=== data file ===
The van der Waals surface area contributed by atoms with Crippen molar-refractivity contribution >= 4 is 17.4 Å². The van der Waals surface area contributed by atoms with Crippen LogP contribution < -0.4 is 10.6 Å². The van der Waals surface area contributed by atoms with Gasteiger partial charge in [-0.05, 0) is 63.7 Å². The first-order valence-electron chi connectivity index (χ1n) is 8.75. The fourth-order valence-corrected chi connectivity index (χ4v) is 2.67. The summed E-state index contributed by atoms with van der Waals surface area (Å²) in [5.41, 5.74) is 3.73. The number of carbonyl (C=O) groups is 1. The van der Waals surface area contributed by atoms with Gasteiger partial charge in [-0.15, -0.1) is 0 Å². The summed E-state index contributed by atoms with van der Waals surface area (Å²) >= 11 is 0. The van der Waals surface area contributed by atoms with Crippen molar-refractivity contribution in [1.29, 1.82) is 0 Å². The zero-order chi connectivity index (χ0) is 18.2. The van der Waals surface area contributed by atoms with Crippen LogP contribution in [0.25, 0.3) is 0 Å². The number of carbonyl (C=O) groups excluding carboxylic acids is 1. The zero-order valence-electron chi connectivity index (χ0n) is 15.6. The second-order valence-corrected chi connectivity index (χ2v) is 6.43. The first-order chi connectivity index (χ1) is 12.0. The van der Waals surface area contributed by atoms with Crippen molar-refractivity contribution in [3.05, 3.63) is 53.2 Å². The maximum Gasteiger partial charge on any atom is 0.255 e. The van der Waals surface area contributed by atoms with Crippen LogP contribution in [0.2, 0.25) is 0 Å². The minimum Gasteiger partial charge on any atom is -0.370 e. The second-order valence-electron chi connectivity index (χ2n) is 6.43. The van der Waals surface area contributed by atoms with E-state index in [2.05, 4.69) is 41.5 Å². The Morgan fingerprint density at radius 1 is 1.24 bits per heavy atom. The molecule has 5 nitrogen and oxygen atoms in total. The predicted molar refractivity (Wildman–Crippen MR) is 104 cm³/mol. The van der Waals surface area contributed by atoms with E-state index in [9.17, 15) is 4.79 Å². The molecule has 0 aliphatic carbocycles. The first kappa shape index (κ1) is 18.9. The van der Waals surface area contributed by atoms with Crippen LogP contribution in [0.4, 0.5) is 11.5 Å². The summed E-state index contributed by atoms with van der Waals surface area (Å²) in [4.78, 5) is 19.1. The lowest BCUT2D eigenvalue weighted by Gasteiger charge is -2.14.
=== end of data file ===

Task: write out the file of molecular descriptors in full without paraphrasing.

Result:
The van der Waals surface area contributed by atoms with Crippen molar-refractivity contribution >= 4 is 17.4 Å². The van der Waals surface area contributed by atoms with Crippen LogP contribution < -0.4 is 10.6 Å². The van der Waals surface area contributed by atoms with Gasteiger partial charge in [-0.05, 0) is 63.7 Å². The first-order valence-electron chi connectivity index (χ1n) is 8.75. The fourth-order valence-corrected chi connectivity index (χ4v) is 2.67. The summed E-state index contributed by atoms with van der Waals surface area (Å²) in [5.41, 5.74) is 3.73. The number of carbonyl (C=O) groups is 1. The van der Waals surface area contributed by atoms with Gasteiger partial charge in [-0.15, -0.1) is 0 Å². The summed E-state index contributed by atoms with van der Waals surface area (Å²) >= 11 is 0. The van der Waals surface area contributed by atoms with Crippen molar-refractivity contribution in [1.29, 1.82) is 0 Å². The zero-order chi connectivity index (χ0) is 18.2. The van der Waals surface area contributed by atoms with Crippen LogP contribution in [0.25, 0.3) is 0 Å². The number of carbonyl (C=O) groups excluding carboxylic acids is 1. The zero-order valence-electron chi connectivity index (χ0n) is 15.6. The second-order valence-corrected chi connectivity index (χ2v) is 6.43. The first-order chi connectivity index (χ1) is 12.0. The van der Waals surface area contributed by atoms with Crippen molar-refractivity contribution in [3.05, 3.63) is 53.2 Å². The maximum Gasteiger partial charge on any atom is 0.255 e. The van der Waals surface area contributed by atoms with Crippen LogP contribution in [0.2, 0.25) is 0 Å². The minimum Gasteiger partial charge on any atom is -0.370 e. The second-order valence-electron chi connectivity index (χ2n) is 6.43. The van der Waals surface area contributed by atoms with E-state index in [2.05, 4.69) is 41.5 Å². The Morgan fingerprint density at radius 1 is 1.24 bits per heavy atom. The molecule has 5 nitrogen and oxygen atoms in total. The predicted molar refractivity (Wildman–Crippen MR) is 104 cm³/mol. The van der Waals surface area contributed by atoms with E-state index in [9.17, 15) is 4.79 Å². The molecule has 0 aliphatic carbocycles. The first kappa shape index (κ1) is 18.9. The van der Waals surface area contributed by atoms with Crippen LogP contribution in [0.4, 0.5) is 11.5 Å². The summed E-state index contributed by atoms with van der Waals surface area (Å²) in [4.78, 5) is 19.1. The lowest BCUT2D eigenvalue weighted by Gasteiger charge is -2.14.